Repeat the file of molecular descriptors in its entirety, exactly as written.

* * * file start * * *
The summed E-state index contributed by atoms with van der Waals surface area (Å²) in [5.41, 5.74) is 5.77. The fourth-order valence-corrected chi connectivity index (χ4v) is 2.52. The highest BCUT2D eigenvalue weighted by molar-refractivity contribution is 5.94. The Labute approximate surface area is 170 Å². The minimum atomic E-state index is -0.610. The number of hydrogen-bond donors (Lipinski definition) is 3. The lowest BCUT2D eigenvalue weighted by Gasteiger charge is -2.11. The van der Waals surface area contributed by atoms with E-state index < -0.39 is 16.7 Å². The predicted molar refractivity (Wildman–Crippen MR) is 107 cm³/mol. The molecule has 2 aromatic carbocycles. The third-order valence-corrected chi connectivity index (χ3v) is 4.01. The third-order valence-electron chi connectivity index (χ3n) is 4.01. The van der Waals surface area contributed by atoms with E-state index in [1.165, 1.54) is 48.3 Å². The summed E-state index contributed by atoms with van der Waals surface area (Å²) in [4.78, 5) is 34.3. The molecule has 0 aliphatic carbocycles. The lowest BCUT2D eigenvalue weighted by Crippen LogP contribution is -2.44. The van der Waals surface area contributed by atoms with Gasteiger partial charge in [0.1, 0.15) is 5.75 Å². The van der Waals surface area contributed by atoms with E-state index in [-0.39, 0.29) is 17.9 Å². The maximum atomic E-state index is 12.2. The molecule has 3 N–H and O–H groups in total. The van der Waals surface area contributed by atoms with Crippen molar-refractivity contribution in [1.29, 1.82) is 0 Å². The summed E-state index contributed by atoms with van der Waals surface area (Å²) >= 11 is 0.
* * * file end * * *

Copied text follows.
The summed E-state index contributed by atoms with van der Waals surface area (Å²) in [5.41, 5.74) is 5.77. The fourth-order valence-corrected chi connectivity index (χ4v) is 2.52. The highest BCUT2D eigenvalue weighted by molar-refractivity contribution is 5.94. The Labute approximate surface area is 170 Å². The minimum atomic E-state index is -0.610. The number of hydrogen-bond donors (Lipinski definition) is 3. The lowest BCUT2D eigenvalue weighted by Gasteiger charge is -2.11. The van der Waals surface area contributed by atoms with E-state index < -0.39 is 16.7 Å². The predicted molar refractivity (Wildman–Crippen MR) is 107 cm³/mol. The molecule has 2 aromatic carbocycles. The third-order valence-corrected chi connectivity index (χ3v) is 4.01. The third-order valence-electron chi connectivity index (χ3n) is 4.01. The van der Waals surface area contributed by atoms with E-state index in [1.165, 1.54) is 48.3 Å². The summed E-state index contributed by atoms with van der Waals surface area (Å²) in [4.78, 5) is 34.3. The molecule has 0 aliphatic carbocycles. The lowest BCUT2D eigenvalue weighted by Crippen LogP contribution is -2.44. The van der Waals surface area contributed by atoms with Gasteiger partial charge in [0.1, 0.15) is 5.75 Å². The van der Waals surface area contributed by atoms with E-state index in [-0.39, 0.29) is 17.9 Å². The maximum atomic E-state index is 12.2. The molecule has 3 N–H and O–H groups in total. The van der Waals surface area contributed by atoms with Crippen molar-refractivity contribution in [1.29, 1.82) is 0 Å². The summed E-state index contributed by atoms with van der Waals surface area (Å²) >= 11 is 0.